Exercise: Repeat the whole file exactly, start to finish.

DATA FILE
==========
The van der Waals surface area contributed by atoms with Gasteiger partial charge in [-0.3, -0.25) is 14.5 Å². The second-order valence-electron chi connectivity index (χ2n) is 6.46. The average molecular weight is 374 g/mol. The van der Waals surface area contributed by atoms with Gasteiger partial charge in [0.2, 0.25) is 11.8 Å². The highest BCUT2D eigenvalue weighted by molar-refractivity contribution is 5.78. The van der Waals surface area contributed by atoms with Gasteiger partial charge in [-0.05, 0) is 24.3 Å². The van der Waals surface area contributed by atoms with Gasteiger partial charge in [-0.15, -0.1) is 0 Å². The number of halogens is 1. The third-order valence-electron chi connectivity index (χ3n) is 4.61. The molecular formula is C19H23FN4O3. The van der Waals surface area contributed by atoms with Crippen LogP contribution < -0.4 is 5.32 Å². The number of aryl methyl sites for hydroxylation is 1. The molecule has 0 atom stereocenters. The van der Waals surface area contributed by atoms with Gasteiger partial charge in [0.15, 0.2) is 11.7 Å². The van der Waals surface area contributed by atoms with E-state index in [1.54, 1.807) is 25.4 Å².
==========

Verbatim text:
The van der Waals surface area contributed by atoms with Gasteiger partial charge in [-0.3, -0.25) is 14.5 Å². The second-order valence-electron chi connectivity index (χ2n) is 6.46. The average molecular weight is 374 g/mol. The van der Waals surface area contributed by atoms with Gasteiger partial charge in [0.2, 0.25) is 11.8 Å². The highest BCUT2D eigenvalue weighted by molar-refractivity contribution is 5.78. The van der Waals surface area contributed by atoms with Gasteiger partial charge in [-0.05, 0) is 24.3 Å². The van der Waals surface area contributed by atoms with Gasteiger partial charge in [-0.15, -0.1) is 0 Å². The number of halogens is 1. The third-order valence-electron chi connectivity index (χ3n) is 4.61. The molecular formula is C19H23FN4O3. The van der Waals surface area contributed by atoms with Crippen LogP contribution < -0.4 is 5.32 Å². The number of aryl methyl sites for hydroxylation is 1. The molecule has 0 atom stereocenters. The van der Waals surface area contributed by atoms with Gasteiger partial charge in [0.15, 0.2) is 11.7 Å². The van der Waals surface area contributed by atoms with E-state index in [1.54, 1.807) is 25.4 Å².